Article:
Turkey frustrated after US embassy confirms contact with coup suspect

Turkey voices anger toward the US consulate in Istanbul after it contacted theology lecturer Adil Oksuz, a chief suspect in the July 2016 failed coup

Turkey on Wednesday voiced anger after it emerged that the US consulate in Istanbul had contacted a chief suspect in last year's failed coup, who is currently on the run.

But the US embassy in Turkey said its Istanbul consulate contacted theology lecturer Adil Oksuz only to inform him that his American visa had been revoked.

The affair comes on the eve of a key visit by US Secretary of State Rex Tillerson who is due to meet in Ankara with Turkish leaders including President Recep Tayyip Erdogan.

Turkish officials have said that Oksuz was the so-called "imam" of the plot and in charge of coordinating between US-based preacher Fethullah Gulen and the army before the July 15 failed coup.

Gulen is accused by Ankara of ordering the attempted putsch aimed at overthrowing President Recep Tayyip Erdogan. He strongly denies the charges.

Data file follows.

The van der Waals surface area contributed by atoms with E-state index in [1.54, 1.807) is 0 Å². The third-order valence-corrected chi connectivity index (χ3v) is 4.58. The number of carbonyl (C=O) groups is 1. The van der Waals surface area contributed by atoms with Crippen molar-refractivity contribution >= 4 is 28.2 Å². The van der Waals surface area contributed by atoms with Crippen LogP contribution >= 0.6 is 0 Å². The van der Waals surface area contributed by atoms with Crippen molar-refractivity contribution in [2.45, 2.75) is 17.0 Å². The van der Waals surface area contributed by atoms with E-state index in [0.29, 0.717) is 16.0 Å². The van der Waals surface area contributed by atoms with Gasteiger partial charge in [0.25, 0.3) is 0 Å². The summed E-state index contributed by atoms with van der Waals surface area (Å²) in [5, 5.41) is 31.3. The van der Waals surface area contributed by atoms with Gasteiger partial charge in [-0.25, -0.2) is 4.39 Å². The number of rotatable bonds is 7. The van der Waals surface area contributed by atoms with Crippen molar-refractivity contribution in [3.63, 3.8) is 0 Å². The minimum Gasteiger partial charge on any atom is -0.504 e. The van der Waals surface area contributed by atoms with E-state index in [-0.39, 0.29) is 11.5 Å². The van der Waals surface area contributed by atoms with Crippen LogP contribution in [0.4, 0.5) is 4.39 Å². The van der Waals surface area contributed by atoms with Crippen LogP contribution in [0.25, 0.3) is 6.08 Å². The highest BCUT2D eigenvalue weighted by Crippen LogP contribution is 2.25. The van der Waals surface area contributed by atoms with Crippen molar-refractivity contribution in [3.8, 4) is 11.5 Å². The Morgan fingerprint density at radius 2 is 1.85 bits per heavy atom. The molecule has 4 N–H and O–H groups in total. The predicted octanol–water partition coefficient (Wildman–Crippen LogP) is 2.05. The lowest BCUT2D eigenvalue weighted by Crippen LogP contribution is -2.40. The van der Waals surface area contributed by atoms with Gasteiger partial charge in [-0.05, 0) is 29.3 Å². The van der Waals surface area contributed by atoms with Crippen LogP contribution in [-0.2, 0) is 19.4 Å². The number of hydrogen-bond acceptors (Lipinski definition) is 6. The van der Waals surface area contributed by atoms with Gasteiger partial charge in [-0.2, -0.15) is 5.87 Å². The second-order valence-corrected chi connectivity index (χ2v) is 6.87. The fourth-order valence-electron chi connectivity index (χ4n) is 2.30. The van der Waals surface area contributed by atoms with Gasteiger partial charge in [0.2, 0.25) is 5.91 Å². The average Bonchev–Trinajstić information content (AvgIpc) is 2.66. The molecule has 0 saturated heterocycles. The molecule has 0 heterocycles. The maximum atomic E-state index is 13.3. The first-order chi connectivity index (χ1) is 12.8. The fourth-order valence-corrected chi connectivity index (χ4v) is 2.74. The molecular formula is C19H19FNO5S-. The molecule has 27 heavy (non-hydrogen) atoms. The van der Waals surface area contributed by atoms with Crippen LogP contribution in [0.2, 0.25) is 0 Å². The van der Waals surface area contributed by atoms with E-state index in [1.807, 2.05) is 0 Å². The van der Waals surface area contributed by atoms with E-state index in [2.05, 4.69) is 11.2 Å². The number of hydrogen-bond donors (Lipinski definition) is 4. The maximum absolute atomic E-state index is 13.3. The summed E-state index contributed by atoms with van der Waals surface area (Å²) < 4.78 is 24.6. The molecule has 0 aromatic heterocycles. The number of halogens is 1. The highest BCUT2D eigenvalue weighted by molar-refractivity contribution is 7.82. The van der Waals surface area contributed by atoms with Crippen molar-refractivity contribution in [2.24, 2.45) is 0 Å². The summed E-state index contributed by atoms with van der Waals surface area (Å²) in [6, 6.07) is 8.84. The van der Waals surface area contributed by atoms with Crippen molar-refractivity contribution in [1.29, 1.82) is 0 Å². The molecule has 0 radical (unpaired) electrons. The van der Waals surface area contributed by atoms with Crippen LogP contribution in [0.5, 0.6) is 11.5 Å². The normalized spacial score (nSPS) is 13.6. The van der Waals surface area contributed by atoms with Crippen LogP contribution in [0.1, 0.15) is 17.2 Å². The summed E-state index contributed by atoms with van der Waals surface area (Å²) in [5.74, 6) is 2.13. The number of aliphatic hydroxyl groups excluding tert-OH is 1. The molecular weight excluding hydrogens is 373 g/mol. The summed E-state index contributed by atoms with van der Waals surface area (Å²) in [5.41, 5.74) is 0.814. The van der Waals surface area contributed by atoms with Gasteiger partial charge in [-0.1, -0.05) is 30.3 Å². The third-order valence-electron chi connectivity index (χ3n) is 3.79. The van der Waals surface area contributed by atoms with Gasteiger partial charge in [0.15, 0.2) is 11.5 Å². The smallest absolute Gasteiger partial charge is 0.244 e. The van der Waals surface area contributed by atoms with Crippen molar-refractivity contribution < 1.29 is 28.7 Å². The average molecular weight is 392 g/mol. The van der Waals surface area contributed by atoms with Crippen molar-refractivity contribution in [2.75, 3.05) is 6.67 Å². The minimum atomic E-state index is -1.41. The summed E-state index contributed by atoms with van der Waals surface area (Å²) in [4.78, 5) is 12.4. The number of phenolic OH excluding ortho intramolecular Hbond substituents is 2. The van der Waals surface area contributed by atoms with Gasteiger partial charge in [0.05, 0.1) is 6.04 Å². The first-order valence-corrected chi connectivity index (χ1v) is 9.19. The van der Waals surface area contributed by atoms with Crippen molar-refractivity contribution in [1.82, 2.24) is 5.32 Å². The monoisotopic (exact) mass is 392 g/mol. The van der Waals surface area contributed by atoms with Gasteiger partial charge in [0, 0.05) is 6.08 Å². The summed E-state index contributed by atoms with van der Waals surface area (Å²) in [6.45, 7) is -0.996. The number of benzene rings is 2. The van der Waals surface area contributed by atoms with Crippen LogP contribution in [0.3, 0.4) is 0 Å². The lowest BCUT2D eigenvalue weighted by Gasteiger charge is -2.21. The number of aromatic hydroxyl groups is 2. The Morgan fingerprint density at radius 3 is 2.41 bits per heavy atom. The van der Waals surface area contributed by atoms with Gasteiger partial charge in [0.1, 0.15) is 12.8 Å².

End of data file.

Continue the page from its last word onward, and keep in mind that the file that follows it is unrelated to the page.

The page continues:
Oksuz was detained in the aftermath of the coup but then released and is now on the run.

The embassy in Ankara said the US consulate general in Istanbul called Oksuz on July 21 after Turkish police contacted the US mission in Turkey the same day for help in preventing him leaving the country.

"We then revoked his US visa and, as required by US law, tried to call him to inform him of the cancellation," the embassy said in a statement.

It was responding to Turkish media reports quoting the Ankara prosecutor who said a phone number belonging to the consulate called Oksuz, mentioned in an indictment against him on Wednesday.

Turkish Prime Minister Binali Yildirim said that the US statement was not enough.

"That is the official statement if you buy it," he told the private NTV television late on Wednesday.

"We need to check whether or not there are other things? We expect more satisfactory response," he said.

The US embassy insisted that "far from being suspicious, the call from the consulate general illustrates the close US-Turkish law enforcement cooperation following the coup attempt".

Last July, pro-government local media speculated over whether the US was involved in the coup, including Yeni Safak daily columnist Ibrahim Karagul who claimed the US wanted to kill Erdogan.

In the weeks after the failed coup, American ambassador to Ankara John Bass was forced to say the US did not "plan, direct, support or have any advance knowledge of any of the illegal activities" on July 15.

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